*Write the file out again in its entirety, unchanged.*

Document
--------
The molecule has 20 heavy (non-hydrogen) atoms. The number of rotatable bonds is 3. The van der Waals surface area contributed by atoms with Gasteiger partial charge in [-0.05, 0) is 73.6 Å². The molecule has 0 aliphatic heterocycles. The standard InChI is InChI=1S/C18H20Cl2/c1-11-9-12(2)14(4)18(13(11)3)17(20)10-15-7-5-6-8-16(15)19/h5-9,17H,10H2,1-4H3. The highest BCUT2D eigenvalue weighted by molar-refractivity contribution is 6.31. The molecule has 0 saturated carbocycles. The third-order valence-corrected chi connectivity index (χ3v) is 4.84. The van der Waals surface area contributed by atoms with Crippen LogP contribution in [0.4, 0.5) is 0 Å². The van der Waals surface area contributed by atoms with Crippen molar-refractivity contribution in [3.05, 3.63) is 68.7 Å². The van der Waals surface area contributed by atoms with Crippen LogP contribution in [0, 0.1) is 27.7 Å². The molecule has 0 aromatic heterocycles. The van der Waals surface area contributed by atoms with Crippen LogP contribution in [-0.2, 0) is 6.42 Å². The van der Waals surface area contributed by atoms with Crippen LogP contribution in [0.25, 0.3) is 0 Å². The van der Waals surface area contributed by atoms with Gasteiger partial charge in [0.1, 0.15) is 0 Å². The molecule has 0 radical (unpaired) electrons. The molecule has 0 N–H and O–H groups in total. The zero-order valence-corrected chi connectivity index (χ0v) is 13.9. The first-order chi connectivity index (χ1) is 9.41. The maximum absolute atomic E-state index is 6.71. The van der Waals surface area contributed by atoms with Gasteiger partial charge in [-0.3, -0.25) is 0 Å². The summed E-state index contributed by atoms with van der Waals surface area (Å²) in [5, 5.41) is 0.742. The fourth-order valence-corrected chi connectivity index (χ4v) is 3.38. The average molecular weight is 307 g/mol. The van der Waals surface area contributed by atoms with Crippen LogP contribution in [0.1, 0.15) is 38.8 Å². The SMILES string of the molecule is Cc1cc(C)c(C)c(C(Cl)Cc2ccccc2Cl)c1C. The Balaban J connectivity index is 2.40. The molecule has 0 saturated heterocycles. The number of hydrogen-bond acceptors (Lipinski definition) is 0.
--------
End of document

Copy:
The molecule has 20 heavy (non-hydrogen) atoms. The number of rotatable bonds is 3. The van der Waals surface area contributed by atoms with Gasteiger partial charge in [-0.05, 0) is 73.6 Å². The molecule has 0 aliphatic heterocycles. The standard InChI is InChI=1S/C18H20Cl2/c1-11-9-12(2)14(4)18(13(11)3)17(20)10-15-7-5-6-8-16(15)19/h5-9,17H,10H2,1-4H3. The highest BCUT2D eigenvalue weighted by molar-refractivity contribution is 6.31. The molecule has 0 saturated carbocycles. The third-order valence-corrected chi connectivity index (χ3v) is 4.84. The van der Waals surface area contributed by atoms with Crippen LogP contribution in [0.4, 0.5) is 0 Å². The van der Waals surface area contributed by atoms with Crippen molar-refractivity contribution in [3.05, 3.63) is 68.7 Å². The van der Waals surface area contributed by atoms with Crippen LogP contribution in [0, 0.1) is 27.7 Å². The molecule has 0 aromatic heterocycles. The van der Waals surface area contributed by atoms with Crippen LogP contribution in [-0.2, 0) is 6.42 Å². The van der Waals surface area contributed by atoms with Crippen LogP contribution in [0.25, 0.3) is 0 Å². The van der Waals surface area contributed by atoms with Gasteiger partial charge in [0.1, 0.15) is 0 Å². The molecule has 0 radical (unpaired) electrons. The molecule has 0 N–H and O–H groups in total. The zero-order valence-corrected chi connectivity index (χ0v) is 13.9. The first-order chi connectivity index (χ1) is 9.41. The maximum absolute atomic E-state index is 6.71. The van der Waals surface area contributed by atoms with Gasteiger partial charge in [-0.3, -0.25) is 0 Å². The summed E-state index contributed by atoms with van der Waals surface area (Å²) in [5, 5.41) is 0.742. The fourth-order valence-corrected chi connectivity index (χ4v) is 3.38. The average molecular weight is 307 g/mol. The van der Waals surface area contributed by atoms with Crippen LogP contribution in [0.1, 0.15) is 38.8 Å². The SMILES string of the molecule is Cc1cc(C)c(C)c(C(Cl)Cc2ccccc2Cl)c1C. The Balaban J connectivity index is 2.40. The molecule has 0 saturated heterocycles. The number of hydrogen-bond acceptors (Lipinski definition) is 0.